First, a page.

D-Lib Magazine
The Magazine of Digital Library Research

I N   B R I E F

January/February 2015
Table of Contents


The PERICLES Extraction Tool: Significant Environment Information Collection to Support Object Reuse

Contributed by
Fabio Corubolo
Research Associate
University Of Liverpool
Liverpool, United Kingdom
info [at] pericles-project.eu

The PERICLES Extraction Tool (PET) is an open source software for the extraction of significant information from the environment in which digital objects are created and modified. The tool was developed entirely for the EU-funded project PERICLES (http://www.pericles-project.eu/) by a cooperation of the University of Liverpool and the Göttingen State and University Library, and was recently released at https://github.com/pericles-project/pet.

PET works outside the established metadata perspectives by monitoring and collecting information from the whole system environment during the creation and use of data. In a nutshell, PET works by analysing the environment, the processes and the use of the data from within the creator or consumer environment, extracting information useful for subsequent reuse of the data that is not possible to derive in later phases of the data lifecycle. The tool works by analysing files, their changes, and the system environment. The tool is generic, and can be adapted for various scenarios, as it provides a plug-in structure for the integration of use case specific extraction algorithms. Various information extraction techniques are already implemented as plug-in modules, as complete implementations or where possible by reusing already existing external tools and libraries. Environment monitoring is supported by specialized monitoring daemons and continuous extraction of relevant information triggered by events in the environment, e.g. the alteration of an observed file or directory, opening or closing a specific file, and other system calls. A snapshot extraction mode exists for capturing the current state of the environment, which is mainly designed to extract information that doesn't change frequently, e.g. system resource specifications. Once you have selected and configured the modules that fit for your scenario – or chosen a ready-made module profile – the tool will start monitoring the system environment and collecting the significant information based on the events that occur in the environment.


High level view of the PET architecture


Screenshot of the PET tool user interface: extraction modules and configuration

The theoretical background can be explored in detail through our associated paper published at iPRES 2014, 'A pragmatic approach to significant environment information collection to support object reuse' [http://pericles-project.eu/publications/16] as well as in the official project deliverable document, 'Initial version of environment information extraction tools' [http://www.pericles-project.eu/deliverables/17]. We have also published a blog post summarising PET, on which you are welcome to leave comments http://goo.gl/wmhuhA.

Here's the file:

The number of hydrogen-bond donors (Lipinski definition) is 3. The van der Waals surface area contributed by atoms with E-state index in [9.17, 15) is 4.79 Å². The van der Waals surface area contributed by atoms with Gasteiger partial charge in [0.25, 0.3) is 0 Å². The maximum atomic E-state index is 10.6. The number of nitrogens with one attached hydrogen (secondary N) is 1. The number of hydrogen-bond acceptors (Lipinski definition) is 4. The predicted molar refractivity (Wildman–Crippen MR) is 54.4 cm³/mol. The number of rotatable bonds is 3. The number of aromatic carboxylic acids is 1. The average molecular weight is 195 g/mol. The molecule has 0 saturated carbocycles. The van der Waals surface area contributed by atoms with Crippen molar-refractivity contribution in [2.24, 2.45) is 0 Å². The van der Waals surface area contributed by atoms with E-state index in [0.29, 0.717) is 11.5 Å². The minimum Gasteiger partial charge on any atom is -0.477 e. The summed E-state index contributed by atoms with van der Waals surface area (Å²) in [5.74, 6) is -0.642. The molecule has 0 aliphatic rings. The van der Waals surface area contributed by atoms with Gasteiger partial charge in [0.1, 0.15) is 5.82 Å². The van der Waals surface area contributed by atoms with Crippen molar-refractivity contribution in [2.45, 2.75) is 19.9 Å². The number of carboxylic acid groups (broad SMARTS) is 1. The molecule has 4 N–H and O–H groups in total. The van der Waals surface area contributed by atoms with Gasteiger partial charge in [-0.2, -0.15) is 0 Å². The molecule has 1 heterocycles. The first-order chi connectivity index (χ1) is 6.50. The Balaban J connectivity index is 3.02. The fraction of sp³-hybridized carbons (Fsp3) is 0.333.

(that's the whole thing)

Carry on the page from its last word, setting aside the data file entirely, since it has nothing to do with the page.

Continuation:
Please also note that PERICLES will hold a workshop at the IDCC in London on the 11th February 2015, on "Automated capture of the environment in a sheer curation context". For details, see http://www.dcc.ac.uk/events/idcc15/workshops.


Jisc Digital Media Supporting Digitisation Projects

Contributed by
Matt Faber
Adviser - Image Digitisation
Bristol, United Kingdom
matt.faber [at] jisc.ac.uk

Jisc Digital Media exists to provide advice and guidance to the FE and HE sector on all matters relating to the use of digital media. One of the tools Jisc uses to achieve this are the JiscMail lists, which provide specific interest groups with a forum to discuss problems and issues relating to their subject and to gain advice and recommendations on technical matters. It became apparent that a large number of digitisation projects were being initiated by staff members who were not necessarily from a digitisation background (more often from a library background) and who were working in isolation from the digitisation community. Quite often, it was possible to see the same questions being asked, regarding technical issues that could quite easily be answered if an open forum existed to support this digitisation community.

A quick message to several of the JiscMail lists, asking whether a digitisation support forum or digitisation network was something that people wanted, gave a very definite answer. With just over thirty institutions expressing an interest, the 'network' is still in its infancy, and is still finding its feet and taking shape. It has been decided that the network won't be an official entity, rather an informal support group that will utilise JiscMail, webinars, online tutorials and possibly onsite training.

It was felt that one of the activities, generating case studies and showcases, could provide real value. This would enable digitisation projects to share learnt lessons with the community as well as showcasing successes and examples of best practice. This also provides Jisc with the opportunity of making site visits to meet the people 'at the coal face,' which makes the whole enterprise human centric; something which is currently lacking.